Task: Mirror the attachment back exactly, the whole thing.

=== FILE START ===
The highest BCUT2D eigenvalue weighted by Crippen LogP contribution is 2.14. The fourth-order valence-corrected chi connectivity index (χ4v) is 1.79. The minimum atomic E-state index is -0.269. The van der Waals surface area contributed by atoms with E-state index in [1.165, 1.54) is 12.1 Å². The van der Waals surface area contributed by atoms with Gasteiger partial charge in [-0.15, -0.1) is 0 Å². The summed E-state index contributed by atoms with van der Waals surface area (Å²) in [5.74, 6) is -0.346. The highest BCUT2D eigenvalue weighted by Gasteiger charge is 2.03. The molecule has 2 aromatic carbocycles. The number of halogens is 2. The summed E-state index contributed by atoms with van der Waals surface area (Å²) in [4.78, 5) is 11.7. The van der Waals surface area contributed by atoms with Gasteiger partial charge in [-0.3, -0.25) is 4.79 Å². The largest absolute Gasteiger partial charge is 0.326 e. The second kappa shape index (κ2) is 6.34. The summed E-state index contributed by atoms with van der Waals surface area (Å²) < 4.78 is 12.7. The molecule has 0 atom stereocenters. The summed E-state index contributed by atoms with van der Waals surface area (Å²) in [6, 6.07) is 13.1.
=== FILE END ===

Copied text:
The highest BCUT2D eigenvalue weighted by Crippen LogP contribution is 2.14. The fourth-order valence-corrected chi connectivity index (χ4v) is 1.79. The minimum atomic E-state index is -0.269. The van der Waals surface area contributed by atoms with E-state index in [1.165, 1.54) is 12.1 Å². The van der Waals surface area contributed by atoms with Gasteiger partial charge in [-0.15, -0.1) is 0 Å². The summed E-state index contributed by atoms with van der Waals surface area (Å²) in [5.74, 6) is -0.346. The highest BCUT2D eigenvalue weighted by Gasteiger charge is 2.03. The molecule has 2 aromatic carbocycles. The number of halogens is 2. The summed E-state index contributed by atoms with van der Waals surface area (Å²) in [4.78, 5) is 11.7. The van der Waals surface area contributed by atoms with Gasteiger partial charge in [-0.3, -0.25) is 4.79 Å². The largest absolute Gasteiger partial charge is 0.326 e. The second kappa shape index (κ2) is 6.34. The summed E-state index contributed by atoms with van der Waals surface area (Å²) < 4.78 is 12.7. The molecule has 0 atom stereocenters. The summed E-state index contributed by atoms with van der Waals surface area (Å²) in [6, 6.07) is 13.1.